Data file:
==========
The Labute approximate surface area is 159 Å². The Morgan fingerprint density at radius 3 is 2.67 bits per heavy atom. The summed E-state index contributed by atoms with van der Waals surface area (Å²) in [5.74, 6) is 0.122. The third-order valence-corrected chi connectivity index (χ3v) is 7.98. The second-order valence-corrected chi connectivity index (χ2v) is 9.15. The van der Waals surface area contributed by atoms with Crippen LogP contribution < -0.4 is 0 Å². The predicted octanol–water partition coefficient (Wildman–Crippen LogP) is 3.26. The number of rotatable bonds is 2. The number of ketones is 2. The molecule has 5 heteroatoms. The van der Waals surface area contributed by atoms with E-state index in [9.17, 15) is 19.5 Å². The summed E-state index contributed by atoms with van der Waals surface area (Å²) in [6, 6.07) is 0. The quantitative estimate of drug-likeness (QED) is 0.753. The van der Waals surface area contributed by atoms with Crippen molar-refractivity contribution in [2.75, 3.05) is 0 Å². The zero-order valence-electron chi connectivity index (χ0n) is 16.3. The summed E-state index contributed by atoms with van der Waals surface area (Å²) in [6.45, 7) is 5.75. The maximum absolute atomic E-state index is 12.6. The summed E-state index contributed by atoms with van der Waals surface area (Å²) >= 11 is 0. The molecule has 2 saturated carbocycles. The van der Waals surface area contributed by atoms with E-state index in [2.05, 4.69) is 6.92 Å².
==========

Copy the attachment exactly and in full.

The Labute approximate surface area is 159 Å². The Morgan fingerprint density at radius 3 is 2.67 bits per heavy atom. The summed E-state index contributed by atoms with van der Waals surface area (Å²) in [5.74, 6) is 0.122. The third-order valence-corrected chi connectivity index (χ3v) is 7.98. The second-order valence-corrected chi connectivity index (χ2v) is 9.15. The van der Waals surface area contributed by atoms with Crippen LogP contribution < -0.4 is 0 Å². The predicted octanol–water partition coefficient (Wildman–Crippen LogP) is 3.26. The number of rotatable bonds is 2. The number of ketones is 2. The molecule has 5 heteroatoms. The van der Waals surface area contributed by atoms with E-state index in [9.17, 15) is 19.5 Å². The summed E-state index contributed by atoms with van der Waals surface area (Å²) in [6, 6.07) is 0. The quantitative estimate of drug-likeness (QED) is 0.753. The van der Waals surface area contributed by atoms with Crippen molar-refractivity contribution in [2.75, 3.05) is 0 Å². The zero-order valence-electron chi connectivity index (χ0n) is 16.3. The summed E-state index contributed by atoms with van der Waals surface area (Å²) in [6.45, 7) is 5.75. The maximum absolute atomic E-state index is 12.6. The summed E-state index contributed by atoms with van der Waals surface area (Å²) >= 11 is 0. The molecule has 2 saturated carbocycles. The van der Waals surface area contributed by atoms with E-state index in [2.05, 4.69) is 6.92 Å².